Red meat – such as beef, lamb and pork – is a good source of protein, vitamins, and minerals, and can form part of a balanced diet.
But people who eat a lot of red meats (beef, lamb, pork) and processed meats (bacon, sausage, hot dogs, ham) over a long period have a higher risk of developing colorectal cancer. Intake of 160g or more/day of these meats increases the risk of colorectal cancer. Eating poultry and fish does not have this effect. The possible culprits in the above foods can maybe the preservatives used, the smoke residue or the method of preparation and the high temperatures used for cooking. Processed and grilled red meat may activate receptors at the intestinal epithelial surface and triggers the inflammations in the colon, resulting in colorectal cancer.
Here are a few tips that you can follow to reduce the consumption of red meat in your diet:
- Swap out red meat in your sandwich and burgers with slices of chicken or turkey. For a meat-free burger, use black beans or soy.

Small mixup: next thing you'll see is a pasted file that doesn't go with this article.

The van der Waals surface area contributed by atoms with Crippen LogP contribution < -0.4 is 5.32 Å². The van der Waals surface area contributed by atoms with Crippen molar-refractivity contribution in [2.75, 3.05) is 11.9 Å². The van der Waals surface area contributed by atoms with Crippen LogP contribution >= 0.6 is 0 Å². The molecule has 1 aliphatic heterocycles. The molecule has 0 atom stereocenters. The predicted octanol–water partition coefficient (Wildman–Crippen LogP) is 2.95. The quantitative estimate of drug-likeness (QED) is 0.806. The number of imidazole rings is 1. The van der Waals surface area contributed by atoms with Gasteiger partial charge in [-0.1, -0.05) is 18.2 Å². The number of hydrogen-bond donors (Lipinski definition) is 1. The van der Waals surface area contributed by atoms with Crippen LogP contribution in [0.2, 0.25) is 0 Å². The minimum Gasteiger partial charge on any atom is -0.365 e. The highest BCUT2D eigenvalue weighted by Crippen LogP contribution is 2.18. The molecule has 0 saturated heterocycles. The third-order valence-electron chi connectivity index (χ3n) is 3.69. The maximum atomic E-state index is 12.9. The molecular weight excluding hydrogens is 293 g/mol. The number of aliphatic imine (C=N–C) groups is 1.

- Replace processed meat such as ham, bacon, prosciutto or pepperoni with chicken, mushrooms, eggplant, tomato, capsicum, baked beans or cheese.
- Swap eggs and yogurt for processed breakfasts meats, such as bacon or sausage.
- Add beans and lentils to soups and stews for texture and protein.
- Try vegan meats. For example, use soy and add vegetables for color, texture, and nutrients
- Instead of grilling, use lower-fat cooking methods such as steaming, poaching, stir-frying and pan-frying.
- Try lower temperature cooking methods such as slow roasting or microwaving.
Lean red meat can be an important source of iron, zinc, vitamin B12 and protein. In terms of cancer risk there is no reason to cut red meat completely from your diet, but by limiting the amount you eat, and choosing the grass fed or pasture raised lean meat instead of high fat meat, you can reduce your risk of cancer.
Other steps to lower the risk of colon cancer include maintaining healthy body weight, not smoking, getting regular exercise and routine cancer screening.